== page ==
The Pit Stop bar will be demolished — and likely won't be rebuilt
Despite a fire in May that gutted the Pit Stop in Greenwood and damaged neighboring businesses, owner Gerald Wells hoped to rebuild.
That likely won't happen after Greenwood Town Council voted Wednesday night to proceed with an order to demolish the entire building, despite Wells' pleas to work with him.
"We want businesses in Greenwood, and we would have liked to see that business succeed," Town Manager Janet Todd said Thursday. "... The fact that it did not succeed, that burden is not on the town of Greenwood."
She noted that the bar had been shut down before the fire, after a fight.
The Pit Stop had been a divisive topic in town and had its detractors as well as supporters.
The controversy had gotten media attention just before the fire, and town meeting minutes from Oct. 14, 2020 show complaints from residents and local property owners about bar patrons' behavior, including multiple 911 calls for everything from parking offenses to disorderly conduct and fights. Neighboring businesses reported fights, as well as feces and vomit in the parking area out front.
Wells readily conceded the building needed to come down, but he presented testimony that he had a very rare tavern license, predating current code and grandfathered in. He said it would be lost if the building were entirely demolished and pleaded for permission to keep one wall standing and rebuild around that, which he said would allow him to keep his license.
He also said he wouldn't be able to get a new liquor license because of rules about location within 500 feet of a school or church.
John Cordrey, the Alcoholic Beverage Control commissioner for Delaware, said the Pit Stop does not have a tavern license, but a taproom license, one of 88 in the state, and he said tavern licenses are still available under current regulations.
The town of Greenwood had ordered the building demolished months ago, but Wells appealed. He brought several people with him to help bolster his case in an appeal hearing, where they gave sworn testimony and answered questions from Council members.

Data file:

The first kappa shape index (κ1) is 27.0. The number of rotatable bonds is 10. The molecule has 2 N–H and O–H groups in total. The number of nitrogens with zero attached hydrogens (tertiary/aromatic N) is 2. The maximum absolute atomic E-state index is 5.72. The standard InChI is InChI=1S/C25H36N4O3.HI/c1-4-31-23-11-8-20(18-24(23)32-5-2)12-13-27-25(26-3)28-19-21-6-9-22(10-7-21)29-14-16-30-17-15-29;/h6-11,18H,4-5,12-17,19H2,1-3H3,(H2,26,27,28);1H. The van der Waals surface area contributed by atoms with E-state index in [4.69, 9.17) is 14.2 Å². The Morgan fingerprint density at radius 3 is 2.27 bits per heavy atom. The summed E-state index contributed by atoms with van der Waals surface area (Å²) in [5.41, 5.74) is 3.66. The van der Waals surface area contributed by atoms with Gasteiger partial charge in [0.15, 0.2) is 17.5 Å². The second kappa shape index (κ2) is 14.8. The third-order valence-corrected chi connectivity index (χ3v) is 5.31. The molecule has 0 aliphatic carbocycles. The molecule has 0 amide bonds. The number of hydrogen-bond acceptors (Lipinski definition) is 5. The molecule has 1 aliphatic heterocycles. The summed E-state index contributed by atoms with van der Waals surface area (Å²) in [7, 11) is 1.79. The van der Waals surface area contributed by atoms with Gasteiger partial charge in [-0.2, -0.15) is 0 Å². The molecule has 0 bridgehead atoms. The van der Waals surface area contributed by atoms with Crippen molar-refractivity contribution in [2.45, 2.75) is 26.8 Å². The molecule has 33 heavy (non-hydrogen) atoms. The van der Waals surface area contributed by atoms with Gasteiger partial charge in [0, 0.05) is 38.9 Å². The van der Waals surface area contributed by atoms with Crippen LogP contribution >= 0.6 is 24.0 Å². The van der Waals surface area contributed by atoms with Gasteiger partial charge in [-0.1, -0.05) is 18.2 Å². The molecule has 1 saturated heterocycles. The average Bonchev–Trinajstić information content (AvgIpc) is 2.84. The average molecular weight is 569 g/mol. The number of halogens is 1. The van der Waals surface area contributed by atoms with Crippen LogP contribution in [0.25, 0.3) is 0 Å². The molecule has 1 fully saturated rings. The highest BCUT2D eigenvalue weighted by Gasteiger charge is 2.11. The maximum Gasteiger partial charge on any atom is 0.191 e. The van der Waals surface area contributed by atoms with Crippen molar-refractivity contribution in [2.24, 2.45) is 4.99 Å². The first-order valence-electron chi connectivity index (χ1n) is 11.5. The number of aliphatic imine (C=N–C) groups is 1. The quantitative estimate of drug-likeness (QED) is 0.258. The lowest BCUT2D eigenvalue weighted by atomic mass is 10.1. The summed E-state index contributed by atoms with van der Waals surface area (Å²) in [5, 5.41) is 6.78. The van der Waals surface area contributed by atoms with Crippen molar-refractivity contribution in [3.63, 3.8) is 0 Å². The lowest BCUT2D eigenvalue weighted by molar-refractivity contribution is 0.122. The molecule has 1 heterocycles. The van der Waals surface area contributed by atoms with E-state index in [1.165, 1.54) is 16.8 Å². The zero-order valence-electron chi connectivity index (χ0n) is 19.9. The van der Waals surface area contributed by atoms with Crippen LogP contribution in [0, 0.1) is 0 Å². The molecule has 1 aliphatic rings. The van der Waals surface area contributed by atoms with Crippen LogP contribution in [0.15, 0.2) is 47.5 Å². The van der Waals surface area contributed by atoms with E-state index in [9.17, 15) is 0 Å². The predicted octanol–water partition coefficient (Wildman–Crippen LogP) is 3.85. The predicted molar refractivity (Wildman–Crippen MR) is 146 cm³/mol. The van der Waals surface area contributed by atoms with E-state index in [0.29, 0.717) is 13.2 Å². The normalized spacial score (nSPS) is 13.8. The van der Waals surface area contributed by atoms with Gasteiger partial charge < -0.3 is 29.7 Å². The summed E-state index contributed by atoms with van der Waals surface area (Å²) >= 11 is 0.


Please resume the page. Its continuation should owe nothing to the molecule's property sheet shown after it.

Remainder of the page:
"Much of what I had envisioned when I had invested in the property had not come to fruition" because of COVID, he told the council, saying he wanted to rebuild with a full kitchen and make it a safe place for everyone.
"I want to have a good relationship with Greenwood; I want to have a good relationship with police," he said, apparently alluding to tensions with the town before the fire.
As the victim of a crime, he argued, "my rights have already been horribly impacted." The fire, which caused an estimated $500,000 in damages, has been declared an arson.
The gist of Wells' argument was that town rules allow buildings that have been grandfathered into code to be rebuilt if they are destroyed by fire or another "act of God," and so he should be allowed to demolish the structure except for one wall, if an engineer were to find the wall was stable.
James Sharp, an attorney for the town at the hearing (and no relation to this reporter), repeatedly focused on the issue of whether the building needed to be demolished, saying it was a narrow issue before the Council and the building's use was a different matter.
Anthony Massey, a town resident who testified in support of Wells, said if Wells lost that one wall, he'd lose a chunk of his livelihood. "You've got to be willing to work with him on that one wall."
The Council was not persuaded. After listening to Wells and his supporters, they read a lengthy, pre-written motion to proceed with the order, and unanimously approved it. Town Manager Todd and others pointed to the bad condition of the building and safety issues it presented.
Cordrey, the ABC commissioner, said his agency had suspended the Pit Stop's liquor license before the fire, as it was required to do when the town shut down the business.
Wells refused to speak to the Delaware Independent after the hearing, saying that the last time he talked to a news outlet, his bar had burned down, an apparent reference to a 47 ABC story that aired just before the fire.
John Galaska, chief deputy fire marshal in the Georgetown division, said there are no new updates on the arson investigation from the fire.
The demolition won't begin right away. The Council will need to approve a written version of its decision at a future meeting.
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